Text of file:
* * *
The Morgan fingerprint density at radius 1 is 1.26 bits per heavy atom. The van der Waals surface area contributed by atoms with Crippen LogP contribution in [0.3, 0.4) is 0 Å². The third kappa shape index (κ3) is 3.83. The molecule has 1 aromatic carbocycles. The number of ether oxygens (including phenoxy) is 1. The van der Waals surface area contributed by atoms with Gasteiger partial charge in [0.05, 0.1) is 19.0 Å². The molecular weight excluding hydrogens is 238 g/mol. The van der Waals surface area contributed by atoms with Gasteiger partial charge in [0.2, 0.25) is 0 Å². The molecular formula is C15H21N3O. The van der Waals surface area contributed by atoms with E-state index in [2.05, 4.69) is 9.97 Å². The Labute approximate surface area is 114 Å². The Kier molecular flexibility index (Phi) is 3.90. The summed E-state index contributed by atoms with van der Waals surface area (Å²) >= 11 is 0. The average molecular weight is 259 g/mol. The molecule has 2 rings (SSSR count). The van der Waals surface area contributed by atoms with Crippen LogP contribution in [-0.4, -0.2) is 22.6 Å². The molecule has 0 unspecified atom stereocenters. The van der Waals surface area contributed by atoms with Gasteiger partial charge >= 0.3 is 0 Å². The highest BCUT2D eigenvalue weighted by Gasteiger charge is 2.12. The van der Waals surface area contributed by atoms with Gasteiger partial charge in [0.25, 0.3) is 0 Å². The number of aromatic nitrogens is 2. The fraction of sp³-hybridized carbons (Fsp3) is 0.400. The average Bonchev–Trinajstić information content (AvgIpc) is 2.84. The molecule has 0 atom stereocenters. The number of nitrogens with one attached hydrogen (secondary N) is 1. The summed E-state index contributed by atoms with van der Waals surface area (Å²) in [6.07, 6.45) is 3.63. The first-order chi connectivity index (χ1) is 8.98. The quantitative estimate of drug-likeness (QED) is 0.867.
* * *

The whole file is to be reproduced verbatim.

The Morgan fingerprint density at radius 1 is 1.26 bits per heavy atom. The van der Waals surface area contributed by atoms with Crippen LogP contribution in [0.3, 0.4) is 0 Å². The third kappa shape index (κ3) is 3.83. The molecule has 1 aromatic carbocycles. The number of ether oxygens (including phenoxy) is 1. The van der Waals surface area contributed by atoms with Gasteiger partial charge in [0.05, 0.1) is 19.0 Å². The molecular weight excluding hydrogens is 238 g/mol. The van der Waals surface area contributed by atoms with Gasteiger partial charge in [0.2, 0.25) is 0 Å². The molecular formula is C15H21N3O. The van der Waals surface area contributed by atoms with E-state index in [2.05, 4.69) is 9.97 Å². The Labute approximate surface area is 114 Å². The Kier molecular flexibility index (Phi) is 3.90. The summed E-state index contributed by atoms with van der Waals surface area (Å²) >= 11 is 0. The average molecular weight is 259 g/mol. The molecule has 2 rings (SSSR count). The van der Waals surface area contributed by atoms with Crippen LogP contribution in [-0.4, -0.2) is 22.6 Å². The molecule has 0 unspecified atom stereocenters. The van der Waals surface area contributed by atoms with Gasteiger partial charge >= 0.3 is 0 Å². The highest BCUT2D eigenvalue weighted by Gasteiger charge is 2.12. The van der Waals surface area contributed by atoms with Gasteiger partial charge in [0.25, 0.3) is 0 Å². The number of aromatic nitrogens is 2. The fraction of sp³-hybridized carbons (Fsp3) is 0.400. The average Bonchev–Trinajstić information content (AvgIpc) is 2.84. The molecule has 0 atom stereocenters. The number of nitrogens with one attached hydrogen (secondary N) is 1. The summed E-state index contributed by atoms with van der Waals surface area (Å²) in [6.07, 6.45) is 3.63. The first-order chi connectivity index (χ1) is 8.98. The quantitative estimate of drug-likeness (QED) is 0.867.